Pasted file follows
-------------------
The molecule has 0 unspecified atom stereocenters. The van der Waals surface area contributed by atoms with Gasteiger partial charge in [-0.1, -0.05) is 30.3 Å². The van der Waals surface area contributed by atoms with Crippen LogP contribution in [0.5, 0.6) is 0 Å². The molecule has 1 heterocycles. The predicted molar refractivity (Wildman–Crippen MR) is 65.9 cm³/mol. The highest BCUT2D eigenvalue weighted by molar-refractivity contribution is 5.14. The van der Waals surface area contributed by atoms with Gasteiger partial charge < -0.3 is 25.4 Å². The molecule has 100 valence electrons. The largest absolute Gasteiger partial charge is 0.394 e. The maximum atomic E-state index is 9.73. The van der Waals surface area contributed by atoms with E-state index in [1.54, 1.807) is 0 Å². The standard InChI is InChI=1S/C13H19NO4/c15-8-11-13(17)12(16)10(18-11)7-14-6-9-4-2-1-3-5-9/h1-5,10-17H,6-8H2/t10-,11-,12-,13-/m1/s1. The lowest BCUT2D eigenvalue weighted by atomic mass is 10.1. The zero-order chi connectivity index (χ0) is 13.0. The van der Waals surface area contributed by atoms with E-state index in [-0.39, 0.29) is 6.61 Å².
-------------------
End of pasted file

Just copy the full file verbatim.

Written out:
The molecule has 0 unspecified atom stereocenters. The van der Waals surface area contributed by atoms with Gasteiger partial charge in [-0.1, -0.05) is 30.3 Å². The van der Waals surface area contributed by atoms with Crippen LogP contribution in [0.5, 0.6) is 0 Å². The molecule has 1 heterocycles. The predicted molar refractivity (Wildman–Crippen MR) is 65.9 cm³/mol. The highest BCUT2D eigenvalue weighted by molar-refractivity contribution is 5.14. The van der Waals surface area contributed by atoms with Gasteiger partial charge < -0.3 is 25.4 Å². The molecule has 100 valence electrons. The largest absolute Gasteiger partial charge is 0.394 e. The maximum atomic E-state index is 9.73. The van der Waals surface area contributed by atoms with E-state index in [1.54, 1.807) is 0 Å². The standard InChI is InChI=1S/C13H19NO4/c15-8-11-13(17)12(16)10(18-11)7-14-6-9-4-2-1-3-5-9/h1-5,10-17H,6-8H2/t10-,11-,12-,13-/m1/s1. The lowest BCUT2D eigenvalue weighted by atomic mass is 10.1. The zero-order chi connectivity index (χ0) is 13.0. The van der Waals surface area contributed by atoms with E-state index in [-0.39, 0.29) is 6.61 Å².